NEW DELHI (AP) – When Ravi Chopra saw a devastating flood of water and debris down from a Himalayan glacier on Sunday, his first thought was that this was exactly the scenario his team had warned the Indian government in 2014.
At least 31 people have died, 165 have disappeared and many are feared to have died. The flood first burst into a small dam and gathered more energy as it became heavier and heavier from the debris that had accumulated along the way. It then broke into a larger dam under construction and gathered even more energy.
The Supreme Court of India commissioned Chopra and other experts to study the impact of retreating glaciers on dams. They have warned that warming due to climate change will melt the glaciers of the Himalayas and promote avalanches and landslides, and that building dams in a fragile ecosystem is dangerous.
“They were clearly warned and yet they went ahead,” said Chopra, director of the nonprofit Folk Science Institute.
Scientists first suspected an icy lake broke on Sunday. After examining satellite images, it is now believed that the landslide and avalanche were the more likely causes of the disaster. It is unclear whether the landslide caused an avalanche of ice and debris, or whether falling ice caused the landslide, said Mohammad Farooq Azam, who studies glaciers at the Indian Institute of Technology in Indore.
It is known that a 2-kilometer (1.2-mile) rock, boulders, ice and snow fell down on a vertical hillside on Sunday. And now scientists are trying to figure out if the heat from the friction is enough to melt the snow and ice to flood the water, he said.
Experts say the disaster underscores the fragility of the Himalayan mountains, where climate change is changing the lives of millions.
Even if the world meets its most ambitious climate change targets, rising temperatures will melt one-third of the Himalayan glaciers by the end of the century, a 2019 report according to the International Center for Integrated Mountain Development. Himalayan glaciers have been melting twice as fast since 2000 as in the previous 25 years due to man-made climate change, researchers wrote in Science Advances In 2019.
It is not known whether this disaster was caused by climate change. But climate change could exacerbate landslides and avalanches. As glaciers melt as a result of warming, valleys previously saturated with ice open up and allow space for landslides to move in. Elsewhere, steep mountain slopes may be “glued together” in part by ice tightly frozen in the gaps.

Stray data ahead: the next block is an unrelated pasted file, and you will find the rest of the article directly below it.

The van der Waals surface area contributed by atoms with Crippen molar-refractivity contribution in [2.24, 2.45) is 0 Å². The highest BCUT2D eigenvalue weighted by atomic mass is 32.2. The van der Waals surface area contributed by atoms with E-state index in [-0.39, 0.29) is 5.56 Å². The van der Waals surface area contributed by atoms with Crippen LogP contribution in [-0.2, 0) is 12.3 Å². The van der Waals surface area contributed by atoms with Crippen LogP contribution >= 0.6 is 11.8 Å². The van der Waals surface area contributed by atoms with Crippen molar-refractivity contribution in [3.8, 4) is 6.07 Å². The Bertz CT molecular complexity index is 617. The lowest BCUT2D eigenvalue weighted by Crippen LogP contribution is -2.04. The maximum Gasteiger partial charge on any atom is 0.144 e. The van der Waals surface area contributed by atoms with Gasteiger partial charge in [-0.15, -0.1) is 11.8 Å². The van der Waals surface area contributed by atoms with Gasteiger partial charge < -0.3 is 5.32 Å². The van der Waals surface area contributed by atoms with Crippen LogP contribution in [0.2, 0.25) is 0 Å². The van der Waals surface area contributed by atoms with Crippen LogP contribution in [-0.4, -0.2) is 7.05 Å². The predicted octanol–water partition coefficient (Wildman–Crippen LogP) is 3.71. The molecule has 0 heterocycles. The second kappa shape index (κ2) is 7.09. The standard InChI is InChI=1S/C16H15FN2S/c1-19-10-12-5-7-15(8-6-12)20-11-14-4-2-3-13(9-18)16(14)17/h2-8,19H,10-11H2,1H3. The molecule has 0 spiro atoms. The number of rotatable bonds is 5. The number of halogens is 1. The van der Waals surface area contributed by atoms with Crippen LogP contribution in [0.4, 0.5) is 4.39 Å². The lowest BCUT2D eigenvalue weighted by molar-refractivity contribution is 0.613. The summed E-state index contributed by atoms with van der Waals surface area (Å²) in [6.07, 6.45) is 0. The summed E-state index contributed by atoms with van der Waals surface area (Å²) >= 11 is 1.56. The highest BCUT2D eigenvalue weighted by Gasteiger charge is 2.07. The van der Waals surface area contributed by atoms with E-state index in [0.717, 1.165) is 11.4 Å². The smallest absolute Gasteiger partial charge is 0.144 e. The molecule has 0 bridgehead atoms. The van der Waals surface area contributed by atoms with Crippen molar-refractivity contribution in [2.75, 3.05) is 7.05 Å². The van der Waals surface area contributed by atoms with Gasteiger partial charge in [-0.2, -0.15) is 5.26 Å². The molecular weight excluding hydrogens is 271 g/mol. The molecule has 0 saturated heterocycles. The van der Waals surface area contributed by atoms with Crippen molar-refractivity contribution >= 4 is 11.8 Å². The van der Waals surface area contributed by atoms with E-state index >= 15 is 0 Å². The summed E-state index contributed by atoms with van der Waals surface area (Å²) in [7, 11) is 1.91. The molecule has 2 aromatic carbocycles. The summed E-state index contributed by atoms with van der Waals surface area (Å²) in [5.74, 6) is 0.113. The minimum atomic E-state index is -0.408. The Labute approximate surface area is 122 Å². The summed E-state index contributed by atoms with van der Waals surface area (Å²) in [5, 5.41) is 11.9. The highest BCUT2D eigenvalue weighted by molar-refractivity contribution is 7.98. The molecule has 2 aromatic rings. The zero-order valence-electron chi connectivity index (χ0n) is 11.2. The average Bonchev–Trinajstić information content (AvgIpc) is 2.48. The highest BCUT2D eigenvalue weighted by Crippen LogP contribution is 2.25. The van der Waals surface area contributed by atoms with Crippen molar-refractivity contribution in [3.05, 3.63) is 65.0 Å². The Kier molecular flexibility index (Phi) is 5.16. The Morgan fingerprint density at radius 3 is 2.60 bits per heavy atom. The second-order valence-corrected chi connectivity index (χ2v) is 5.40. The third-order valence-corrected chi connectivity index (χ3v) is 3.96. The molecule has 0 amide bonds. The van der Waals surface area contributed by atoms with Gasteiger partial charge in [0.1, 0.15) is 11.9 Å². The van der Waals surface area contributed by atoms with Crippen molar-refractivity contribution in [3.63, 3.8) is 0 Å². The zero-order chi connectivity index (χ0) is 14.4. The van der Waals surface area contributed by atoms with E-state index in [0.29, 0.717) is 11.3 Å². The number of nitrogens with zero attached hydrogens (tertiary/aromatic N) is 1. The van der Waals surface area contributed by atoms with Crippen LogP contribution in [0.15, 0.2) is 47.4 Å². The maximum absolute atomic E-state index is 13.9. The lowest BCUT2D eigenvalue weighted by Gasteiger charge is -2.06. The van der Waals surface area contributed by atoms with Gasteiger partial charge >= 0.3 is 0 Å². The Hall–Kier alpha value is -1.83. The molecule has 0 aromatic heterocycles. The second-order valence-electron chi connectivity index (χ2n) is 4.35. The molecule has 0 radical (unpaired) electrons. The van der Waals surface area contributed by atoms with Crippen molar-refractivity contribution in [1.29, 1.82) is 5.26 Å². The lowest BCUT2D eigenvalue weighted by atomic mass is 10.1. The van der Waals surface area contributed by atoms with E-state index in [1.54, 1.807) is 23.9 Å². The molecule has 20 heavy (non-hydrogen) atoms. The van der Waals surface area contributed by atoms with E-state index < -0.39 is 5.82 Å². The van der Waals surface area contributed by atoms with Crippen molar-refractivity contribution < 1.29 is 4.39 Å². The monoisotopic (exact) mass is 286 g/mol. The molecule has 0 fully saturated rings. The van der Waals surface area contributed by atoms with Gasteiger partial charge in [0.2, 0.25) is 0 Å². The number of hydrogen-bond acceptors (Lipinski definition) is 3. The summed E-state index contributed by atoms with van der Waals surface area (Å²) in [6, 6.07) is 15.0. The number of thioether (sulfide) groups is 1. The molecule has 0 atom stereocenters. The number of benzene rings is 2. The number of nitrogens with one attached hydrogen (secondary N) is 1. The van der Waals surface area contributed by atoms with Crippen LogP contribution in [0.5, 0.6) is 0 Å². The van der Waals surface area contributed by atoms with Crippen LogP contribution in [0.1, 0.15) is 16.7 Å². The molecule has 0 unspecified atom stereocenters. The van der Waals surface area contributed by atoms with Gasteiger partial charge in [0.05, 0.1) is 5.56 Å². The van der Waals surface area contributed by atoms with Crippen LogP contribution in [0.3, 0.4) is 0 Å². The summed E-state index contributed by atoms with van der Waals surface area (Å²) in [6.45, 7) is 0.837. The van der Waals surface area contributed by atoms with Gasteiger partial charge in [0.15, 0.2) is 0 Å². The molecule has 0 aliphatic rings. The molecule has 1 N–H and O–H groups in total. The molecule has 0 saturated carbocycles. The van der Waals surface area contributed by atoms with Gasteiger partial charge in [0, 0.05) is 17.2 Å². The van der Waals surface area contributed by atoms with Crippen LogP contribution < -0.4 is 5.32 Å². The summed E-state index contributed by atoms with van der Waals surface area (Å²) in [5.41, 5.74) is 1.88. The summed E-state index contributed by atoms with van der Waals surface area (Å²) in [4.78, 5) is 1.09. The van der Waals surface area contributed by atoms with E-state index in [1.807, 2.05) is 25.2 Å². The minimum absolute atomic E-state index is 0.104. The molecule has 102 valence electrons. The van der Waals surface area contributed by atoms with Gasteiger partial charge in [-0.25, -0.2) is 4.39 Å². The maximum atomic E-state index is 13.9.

“Once warming occurs and the ice melts, the pieces can move downwards more easily, the water lubricating them,” explained Richard B. Alley, a professor of earth sciences at Pennsylvania State University.
With warming, the ice also freezes significantly less: previously its temperature ranged from minus 6 degrees Celsius to minus 20 C, and now it is minus 2 C (from 21.2 degrees Fahrenheit to minus 4 F, now to 28.4 F), said Azam. The ice is still frozen, but it’s closer to its melting point, so it takes less heat for an avalanche than it did a few decades ago, ”Azam added.
Another threat is the rupture of the icy lake – which some first suspected was the cause of Sunday’s disaster. The danger of these expanding lakes cannot be ignored, said Joerg Michael Schaefer, a climate scientist at Columbia University who specializes in ice and especially the Himalayan glaciers.
The water released into the rivers by the lakes is equivalent to the energy of “several atomic bombs” and can provide clean, carbon-free energy through hydropower, Schaefer said. But it is dangerous to set up power plants without having to look up and mitigate the risk by leaking water from the lakes to control the levels, he said.
“The rough power of these things just blows his head a lot,” especially when they break, he said. – You can’t tame that tiger. You must prevent this.
The Uttarakhand government says it is constantly facing an “acute power shortage” and has been forced to spend $ 137 million a year to buy electricity, according to documents submitted to India’s Supreme Court. The state has the second largest potential in hydropower generation in India, but experts say solar and wind power offered more sustainable and less risky alternatives in the long run.
Development was needed for the upliftment of the impoverished region, but experts say such projects need to take into account the ecological fragility of the mountains and the risks unpredictable by climate change.
For example, during the construction of the second dam, which was hit by Sunday’s flood in 2009, workers accidentally punctured a reservoir. Sufficient drinking water drank 2-3 million people to drink, 70 million liters (18.5 million gallons) a day, for a month, and nearby villages are struggling with water shortages.
Development plans must “go hand in hand with the environment, not against it,” said Anjal Prakash, a professor at the Indian Business School who has contributed to research into the effects of climate change in the Himalayas for the Intergovernmental Panel on Climate Change.
“Climate change is here and now. That will not happen later, ”he said.
Victoria Milko in Jakarta (Indonesia) and Seth Borenstein in Kensington (Maryland) contributed to the report.
The Department of Health and Science of the Associated Press receives support from the Department of Science Education at the Howard Hughes Institute of Medicine. All content is the sole responsibility of AP.